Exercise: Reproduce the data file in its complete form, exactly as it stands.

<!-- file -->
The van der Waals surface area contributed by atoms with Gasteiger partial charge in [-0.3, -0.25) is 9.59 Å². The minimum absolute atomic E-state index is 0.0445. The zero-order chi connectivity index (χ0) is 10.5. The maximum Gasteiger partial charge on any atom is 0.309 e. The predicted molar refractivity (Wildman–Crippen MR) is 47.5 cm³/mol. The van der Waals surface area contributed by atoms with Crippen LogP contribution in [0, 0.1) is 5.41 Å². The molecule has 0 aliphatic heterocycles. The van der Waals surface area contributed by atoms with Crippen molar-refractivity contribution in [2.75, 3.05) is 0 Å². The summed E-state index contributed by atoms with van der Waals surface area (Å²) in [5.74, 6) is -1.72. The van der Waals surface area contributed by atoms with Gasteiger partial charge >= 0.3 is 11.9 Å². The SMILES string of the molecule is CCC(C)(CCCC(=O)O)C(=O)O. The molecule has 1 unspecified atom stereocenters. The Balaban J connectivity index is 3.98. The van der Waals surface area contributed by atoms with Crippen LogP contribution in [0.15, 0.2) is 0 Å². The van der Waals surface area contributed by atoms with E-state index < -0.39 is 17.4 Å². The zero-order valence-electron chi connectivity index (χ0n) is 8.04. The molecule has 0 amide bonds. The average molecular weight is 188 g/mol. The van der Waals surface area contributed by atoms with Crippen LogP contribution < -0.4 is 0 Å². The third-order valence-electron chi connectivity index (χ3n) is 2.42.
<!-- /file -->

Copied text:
The van der Waals surface area contributed by atoms with Gasteiger partial charge in [-0.3, -0.25) is 9.59 Å². The minimum absolute atomic E-state index is 0.0445. The zero-order chi connectivity index (χ0) is 10.5. The maximum Gasteiger partial charge on any atom is 0.309 e. The predicted molar refractivity (Wildman–Crippen MR) is 47.5 cm³/mol. The van der Waals surface area contributed by atoms with Crippen LogP contribution in [0, 0.1) is 5.41 Å². The molecule has 0 aliphatic heterocycles. The van der Waals surface area contributed by atoms with Crippen molar-refractivity contribution in [2.75, 3.05) is 0 Å². The summed E-state index contributed by atoms with van der Waals surface area (Å²) in [5.74, 6) is -1.72. The van der Waals surface area contributed by atoms with Gasteiger partial charge >= 0.3 is 11.9 Å². The SMILES string of the molecule is CCC(C)(CCCC(=O)O)C(=O)O. The molecule has 1 unspecified atom stereocenters. The Balaban J connectivity index is 3.98. The van der Waals surface area contributed by atoms with Crippen LogP contribution in [0.15, 0.2) is 0 Å². The van der Waals surface area contributed by atoms with E-state index < -0.39 is 17.4 Å². The zero-order valence-electron chi connectivity index (χ0n) is 8.04. The molecule has 0 amide bonds. The average molecular weight is 188 g/mol. The van der Waals surface area contributed by atoms with Crippen LogP contribution < -0.4 is 0 Å². The third-order valence-electron chi connectivity index (χ3n) is 2.42.